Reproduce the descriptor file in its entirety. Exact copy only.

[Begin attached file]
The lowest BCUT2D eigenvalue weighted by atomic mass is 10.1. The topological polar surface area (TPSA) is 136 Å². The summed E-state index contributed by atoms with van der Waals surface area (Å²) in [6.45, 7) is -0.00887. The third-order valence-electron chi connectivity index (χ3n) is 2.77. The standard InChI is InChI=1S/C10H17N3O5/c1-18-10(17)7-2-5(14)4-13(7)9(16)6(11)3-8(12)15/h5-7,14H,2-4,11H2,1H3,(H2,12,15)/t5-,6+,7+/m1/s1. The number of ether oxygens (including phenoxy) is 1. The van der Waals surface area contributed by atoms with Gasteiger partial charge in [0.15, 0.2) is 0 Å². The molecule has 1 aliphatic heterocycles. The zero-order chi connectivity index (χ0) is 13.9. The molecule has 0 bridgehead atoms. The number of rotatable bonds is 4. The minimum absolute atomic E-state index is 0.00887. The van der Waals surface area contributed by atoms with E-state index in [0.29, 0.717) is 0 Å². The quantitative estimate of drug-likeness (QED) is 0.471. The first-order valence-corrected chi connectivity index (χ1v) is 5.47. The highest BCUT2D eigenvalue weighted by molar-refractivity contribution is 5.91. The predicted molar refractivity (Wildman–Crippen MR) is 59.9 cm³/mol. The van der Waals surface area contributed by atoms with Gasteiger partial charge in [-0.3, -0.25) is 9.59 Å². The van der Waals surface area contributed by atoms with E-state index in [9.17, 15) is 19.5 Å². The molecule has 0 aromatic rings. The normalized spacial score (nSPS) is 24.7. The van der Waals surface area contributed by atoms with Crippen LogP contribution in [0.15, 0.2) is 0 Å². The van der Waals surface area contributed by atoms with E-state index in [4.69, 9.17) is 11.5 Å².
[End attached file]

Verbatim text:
The lowest BCUT2D eigenvalue weighted by atomic mass is 10.1. The topological polar surface area (TPSA) is 136 Å². The summed E-state index contributed by atoms with van der Waals surface area (Å²) in [6.45, 7) is -0.00887. The third-order valence-electron chi connectivity index (χ3n) is 2.77. The standard InChI is InChI=1S/C10H17N3O5/c1-18-10(17)7-2-5(14)4-13(7)9(16)6(11)3-8(12)15/h5-7,14H,2-4,11H2,1H3,(H2,12,15)/t5-,6+,7+/m1/s1. The number of ether oxygens (including phenoxy) is 1. The van der Waals surface area contributed by atoms with Gasteiger partial charge in [0.15, 0.2) is 0 Å². The molecule has 1 aliphatic heterocycles. The zero-order chi connectivity index (χ0) is 13.9. The molecule has 0 bridgehead atoms. The number of rotatable bonds is 4. The minimum absolute atomic E-state index is 0.00887. The van der Waals surface area contributed by atoms with E-state index in [0.29, 0.717) is 0 Å². The quantitative estimate of drug-likeness (QED) is 0.471. The first-order valence-corrected chi connectivity index (χ1v) is 5.47. The highest BCUT2D eigenvalue weighted by molar-refractivity contribution is 5.91. The predicted molar refractivity (Wildman–Crippen MR) is 59.9 cm³/mol. The van der Waals surface area contributed by atoms with Gasteiger partial charge in [-0.3, -0.25) is 9.59 Å². The van der Waals surface area contributed by atoms with E-state index in [9.17, 15) is 19.5 Å². The molecule has 0 aromatic rings. The normalized spacial score (nSPS) is 24.7. The van der Waals surface area contributed by atoms with Crippen LogP contribution in [0.15, 0.2) is 0 Å². The van der Waals surface area contributed by atoms with E-state index in [4.69, 9.17) is 11.5 Å².